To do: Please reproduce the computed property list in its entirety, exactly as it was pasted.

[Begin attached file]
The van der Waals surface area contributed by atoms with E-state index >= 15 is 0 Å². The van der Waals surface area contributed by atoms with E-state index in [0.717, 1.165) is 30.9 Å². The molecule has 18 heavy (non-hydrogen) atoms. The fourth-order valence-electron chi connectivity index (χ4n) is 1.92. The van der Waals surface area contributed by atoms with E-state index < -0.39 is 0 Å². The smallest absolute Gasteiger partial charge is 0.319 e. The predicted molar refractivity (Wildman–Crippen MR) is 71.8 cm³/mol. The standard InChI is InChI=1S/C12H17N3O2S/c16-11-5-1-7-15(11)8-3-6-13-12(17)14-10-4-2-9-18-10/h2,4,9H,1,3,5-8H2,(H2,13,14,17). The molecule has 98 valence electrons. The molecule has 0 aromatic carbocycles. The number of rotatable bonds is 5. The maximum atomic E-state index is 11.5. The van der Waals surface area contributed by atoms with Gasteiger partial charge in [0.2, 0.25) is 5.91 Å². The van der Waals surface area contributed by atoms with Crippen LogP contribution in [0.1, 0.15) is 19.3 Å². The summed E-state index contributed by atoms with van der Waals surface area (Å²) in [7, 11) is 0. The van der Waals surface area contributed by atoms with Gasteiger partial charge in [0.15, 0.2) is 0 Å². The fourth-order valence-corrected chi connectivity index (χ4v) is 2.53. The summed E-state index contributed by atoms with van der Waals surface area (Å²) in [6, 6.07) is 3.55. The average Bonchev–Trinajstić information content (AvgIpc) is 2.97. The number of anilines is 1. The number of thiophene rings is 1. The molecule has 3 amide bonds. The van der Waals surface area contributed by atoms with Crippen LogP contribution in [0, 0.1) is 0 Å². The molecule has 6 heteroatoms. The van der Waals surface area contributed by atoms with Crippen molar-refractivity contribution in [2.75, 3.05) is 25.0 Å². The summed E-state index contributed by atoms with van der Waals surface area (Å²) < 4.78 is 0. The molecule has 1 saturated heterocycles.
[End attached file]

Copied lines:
The van der Waals surface area contributed by atoms with E-state index >= 15 is 0 Å². The van der Waals surface area contributed by atoms with E-state index in [0.717, 1.165) is 30.9 Å². The molecule has 18 heavy (non-hydrogen) atoms. The fourth-order valence-electron chi connectivity index (χ4n) is 1.92. The van der Waals surface area contributed by atoms with E-state index < -0.39 is 0 Å². The smallest absolute Gasteiger partial charge is 0.319 e. The predicted molar refractivity (Wildman–Crippen MR) is 71.8 cm³/mol. The standard InChI is InChI=1S/C12H17N3O2S/c16-11-5-1-7-15(11)8-3-6-13-12(17)14-10-4-2-9-18-10/h2,4,9H,1,3,5-8H2,(H2,13,14,17). The molecule has 98 valence electrons. The molecule has 0 aromatic carbocycles. The number of rotatable bonds is 5. The maximum atomic E-state index is 11.5. The van der Waals surface area contributed by atoms with Gasteiger partial charge in [0.2, 0.25) is 5.91 Å². The van der Waals surface area contributed by atoms with Crippen LogP contribution in [0.1, 0.15) is 19.3 Å². The summed E-state index contributed by atoms with van der Waals surface area (Å²) in [7, 11) is 0. The van der Waals surface area contributed by atoms with Gasteiger partial charge in [0.15, 0.2) is 0 Å². The fourth-order valence-corrected chi connectivity index (χ4v) is 2.53. The summed E-state index contributed by atoms with van der Waals surface area (Å²) in [6, 6.07) is 3.55. The average Bonchev–Trinajstić information content (AvgIpc) is 2.97. The number of anilines is 1. The number of thiophene rings is 1. The molecule has 3 amide bonds. The van der Waals surface area contributed by atoms with Crippen LogP contribution in [0, 0.1) is 0 Å². The molecule has 6 heteroatoms. The van der Waals surface area contributed by atoms with Crippen molar-refractivity contribution in [2.75, 3.05) is 25.0 Å². The summed E-state index contributed by atoms with van der Waals surface area (Å²) < 4.78 is 0. The molecule has 1 saturated heterocycles.